Signs of Creative Success

Signs of Creative Success

Have you heard of Rebecca Black?  If not, you may be living under a rock. Her (sickly-sweet-teeny-bopper) song recently got over 62 Million views on Youtube in less than 50 days. It's also the most hated song on YouTube (or will be soon).


How do you think Rebecca Black feels being the most hated person on Youtube at only 13 years old?

She's probably a little confused and hurt -- but also very thankful and feeling pretty on top of the world that many people love something she created. She's learning the key lesson for any creative: with success, comes hate.

Sign of Creative Success #1: Hate

There's a key lesson to takeaway from this -- when you are successful, some people will hate you. Here's the rub, they may even have a good reason to. Bill Cosby said it best, "I don't know the key to success, but the key to failure is trying to please everybody."

People strive to individualize themselves, to create a unique identity that they can own, and connect with others around. Taken to the extreme, this creates an "us vs. them" mentality that is very bad, but in moderation, it's one of the key tools that helps serve as clue holding together human culture and co-operation.

This individualism means that creating something loved by some, will invariably be hated by others. Nothing gets a 100% approval rate.

So, realize that what the haters are saying is valid, but just very misguided. Then, be ok with them not liking you.

Bottom line, you're not here to make everyone happy, you're here to create something that your 1000 true fans will love.

Key Point: while hate is present in success, it's not indicative of success.

I'm sure I don't need to actually say this, but don't "embrace the hate." It is possible to follow this theory to a perverse conclusion. 

While you might be able to rely on hate coming in the wake of success, don't assume that people hating you is indicative of success -- and don't go out of your way to acknowledge or encourage more hate. That is a bad way to generate attention for yourself.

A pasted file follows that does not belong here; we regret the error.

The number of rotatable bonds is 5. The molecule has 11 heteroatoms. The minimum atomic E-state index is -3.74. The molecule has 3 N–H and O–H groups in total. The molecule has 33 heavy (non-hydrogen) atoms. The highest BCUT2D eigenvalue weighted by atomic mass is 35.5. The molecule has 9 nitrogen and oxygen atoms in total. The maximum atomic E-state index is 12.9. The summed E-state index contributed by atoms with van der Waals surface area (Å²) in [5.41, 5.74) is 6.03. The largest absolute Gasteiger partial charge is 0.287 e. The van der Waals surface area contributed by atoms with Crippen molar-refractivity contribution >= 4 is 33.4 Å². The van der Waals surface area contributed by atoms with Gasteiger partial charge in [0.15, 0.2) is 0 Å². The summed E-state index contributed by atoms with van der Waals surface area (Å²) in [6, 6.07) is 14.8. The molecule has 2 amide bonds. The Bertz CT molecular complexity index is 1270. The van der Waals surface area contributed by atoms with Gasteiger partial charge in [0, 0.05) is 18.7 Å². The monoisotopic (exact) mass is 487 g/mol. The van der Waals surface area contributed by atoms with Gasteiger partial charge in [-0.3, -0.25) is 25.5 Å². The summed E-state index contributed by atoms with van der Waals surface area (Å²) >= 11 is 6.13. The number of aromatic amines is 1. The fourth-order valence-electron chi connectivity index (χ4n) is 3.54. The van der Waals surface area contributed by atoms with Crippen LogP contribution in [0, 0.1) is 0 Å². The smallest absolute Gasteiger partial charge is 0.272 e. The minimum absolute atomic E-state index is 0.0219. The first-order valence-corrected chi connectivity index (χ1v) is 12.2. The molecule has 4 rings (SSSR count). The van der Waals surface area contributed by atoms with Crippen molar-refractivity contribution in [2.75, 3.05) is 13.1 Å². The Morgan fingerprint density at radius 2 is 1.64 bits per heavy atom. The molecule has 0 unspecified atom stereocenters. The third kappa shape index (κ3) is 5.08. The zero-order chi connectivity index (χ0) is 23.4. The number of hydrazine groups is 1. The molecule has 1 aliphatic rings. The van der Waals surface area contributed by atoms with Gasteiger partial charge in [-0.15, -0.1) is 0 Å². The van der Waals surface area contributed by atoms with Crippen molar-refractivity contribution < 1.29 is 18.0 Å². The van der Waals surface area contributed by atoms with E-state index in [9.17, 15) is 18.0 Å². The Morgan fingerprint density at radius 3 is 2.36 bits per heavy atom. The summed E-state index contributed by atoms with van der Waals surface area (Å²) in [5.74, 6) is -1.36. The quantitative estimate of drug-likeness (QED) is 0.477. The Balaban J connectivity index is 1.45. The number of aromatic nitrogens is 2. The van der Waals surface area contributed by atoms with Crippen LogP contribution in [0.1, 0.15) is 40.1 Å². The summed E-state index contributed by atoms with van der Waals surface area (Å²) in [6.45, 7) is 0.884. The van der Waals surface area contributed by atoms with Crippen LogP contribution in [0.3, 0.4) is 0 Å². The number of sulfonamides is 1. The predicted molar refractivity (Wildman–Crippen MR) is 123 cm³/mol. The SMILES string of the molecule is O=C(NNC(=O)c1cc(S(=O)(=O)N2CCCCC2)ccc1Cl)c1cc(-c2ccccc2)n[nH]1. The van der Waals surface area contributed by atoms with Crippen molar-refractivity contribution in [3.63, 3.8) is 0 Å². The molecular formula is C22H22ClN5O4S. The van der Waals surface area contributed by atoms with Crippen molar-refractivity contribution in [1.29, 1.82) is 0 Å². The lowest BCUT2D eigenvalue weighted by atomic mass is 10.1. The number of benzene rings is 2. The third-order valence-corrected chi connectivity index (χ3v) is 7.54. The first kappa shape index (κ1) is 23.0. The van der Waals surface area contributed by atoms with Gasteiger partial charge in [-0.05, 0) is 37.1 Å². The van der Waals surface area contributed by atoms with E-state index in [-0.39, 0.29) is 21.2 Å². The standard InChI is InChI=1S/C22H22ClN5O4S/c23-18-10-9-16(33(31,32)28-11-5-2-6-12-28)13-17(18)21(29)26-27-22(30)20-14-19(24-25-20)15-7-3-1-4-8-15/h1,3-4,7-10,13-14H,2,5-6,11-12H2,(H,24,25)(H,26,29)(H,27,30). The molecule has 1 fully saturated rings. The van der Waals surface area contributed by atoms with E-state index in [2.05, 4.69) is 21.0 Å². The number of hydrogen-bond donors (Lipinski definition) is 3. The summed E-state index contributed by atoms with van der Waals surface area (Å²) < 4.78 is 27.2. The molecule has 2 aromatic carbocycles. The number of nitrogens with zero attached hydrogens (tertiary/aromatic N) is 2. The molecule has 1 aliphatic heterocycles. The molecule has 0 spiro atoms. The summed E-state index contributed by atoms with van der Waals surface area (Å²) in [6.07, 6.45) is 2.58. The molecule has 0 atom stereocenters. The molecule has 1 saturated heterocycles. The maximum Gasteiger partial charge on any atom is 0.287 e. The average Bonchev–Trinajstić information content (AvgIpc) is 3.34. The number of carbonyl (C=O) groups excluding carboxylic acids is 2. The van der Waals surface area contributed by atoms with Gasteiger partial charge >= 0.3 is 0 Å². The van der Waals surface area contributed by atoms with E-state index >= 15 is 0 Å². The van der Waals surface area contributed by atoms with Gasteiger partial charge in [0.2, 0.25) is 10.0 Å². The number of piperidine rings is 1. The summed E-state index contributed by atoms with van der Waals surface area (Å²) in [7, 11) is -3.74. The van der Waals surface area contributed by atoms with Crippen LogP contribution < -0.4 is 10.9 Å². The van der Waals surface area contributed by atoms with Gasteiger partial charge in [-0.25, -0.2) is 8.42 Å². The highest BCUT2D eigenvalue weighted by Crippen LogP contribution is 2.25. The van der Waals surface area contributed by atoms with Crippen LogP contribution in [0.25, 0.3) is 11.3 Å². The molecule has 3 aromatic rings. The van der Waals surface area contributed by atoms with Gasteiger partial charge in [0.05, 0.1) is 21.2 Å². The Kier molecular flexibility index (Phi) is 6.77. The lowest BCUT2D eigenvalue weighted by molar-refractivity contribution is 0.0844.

Instead, expect that hatred will happen and block it out -- track your success solely against positive growth metrics.

By the way, hate isn't the only sign of success. Sign of Creative Success #2 is Derivative Works and Copycats, which Rebecca Black also has plenty of. I'll dive into explaining that sign of success another time, but as a sneak peak, here's my two favorite Rebecca Black Derivative Works:

1. Rebecca Black mixed with Ice Cube (put together by good friends of mine Badra and Bring Ruckus as a marketing experiment):

2. Matt Mulholland's "Dark Side of Friday" cover:

COVID-19 amplified America’s devastating health gap. Can we bridge it?

The COVID-19 pandemic is making health disparities in the United States crystal clear. It is a clarion call for health care systems to double their efforts in vulnerable communities.

Willie Mae Daniels makes melted cheese sandwiches with her granddaughter, Karyah Davis, 6, after being laid off from her job as a food service cashier at the University of Miami on March 17, 2020.

Credit: Joe Raedle/Getty Images
Sponsored by Northwell Health
  • The COVID-19 pandemic has exacerbated America's health disparities, widening the divide between the haves and have nots.
  • Studies show disparities in wealth, race, and online access have disproportionately harmed underserved U.S. communities during the pandemic.
  • To begin curing this social aliment, health systems like Northwell Health are establishing relationships of trust in these communities so that the post-COVID world looks different than the pre-COVID one.
Keep reading Show less

Who is the highest selling artist from your state?

What’s Eminem doing in Missouri? Kanye West in Georgia? And Wiz Khalifa in, of all places, North Dakota?

Eminem may be 'from' Detroit, but he was born in Missouri
Culture & Religion

This is a mysterious map. Obviously about music, or more precisely musicians. But what’s Eminem doing in Missouri? Kanye West in Georgia? And Wiz Khalifa in, of all places, North Dakota? None of these musicians are from those states! Everyone knows that! Is this map that stupid, or just looking for a fight? Let’s pause a moment and consider our attention spans, shrinking faster than polar ice caps.

Keep reading Show less

Skyborne whales: The rise (and fall) of the airship

Can passenger airships make a triumphantly 'green' comeback?

R. Humphrey/Topical Press Agency/Getty Images
Technology & Innovation

Large airships were too sensitive to wind gusts and too sluggish to win against aeroplanes. But today, they have a chance to make a spectacular return.

Keep reading Show less

Vegans are more likely to suffer broken bones, study finds

Vegans and vegetarians often have nutrient deficiencies and lower BMI, which can increase the risk of fractures.

Credit: Jukov studi via Adobe Stock
Surprising Science
  • The study found that vegans were 43% more likely to suffer fractures than meat eaters.
  • Similar results were observed for vegetarians and fish eaters, though to a lesser extent.
  • It's possible to be healthy on a vegan diet, though it takes some strategic planning to compensate for the nutrients that a plant-based diet can't easily provide.
Keep reading Show less
Scroll down to load more…
Quantcast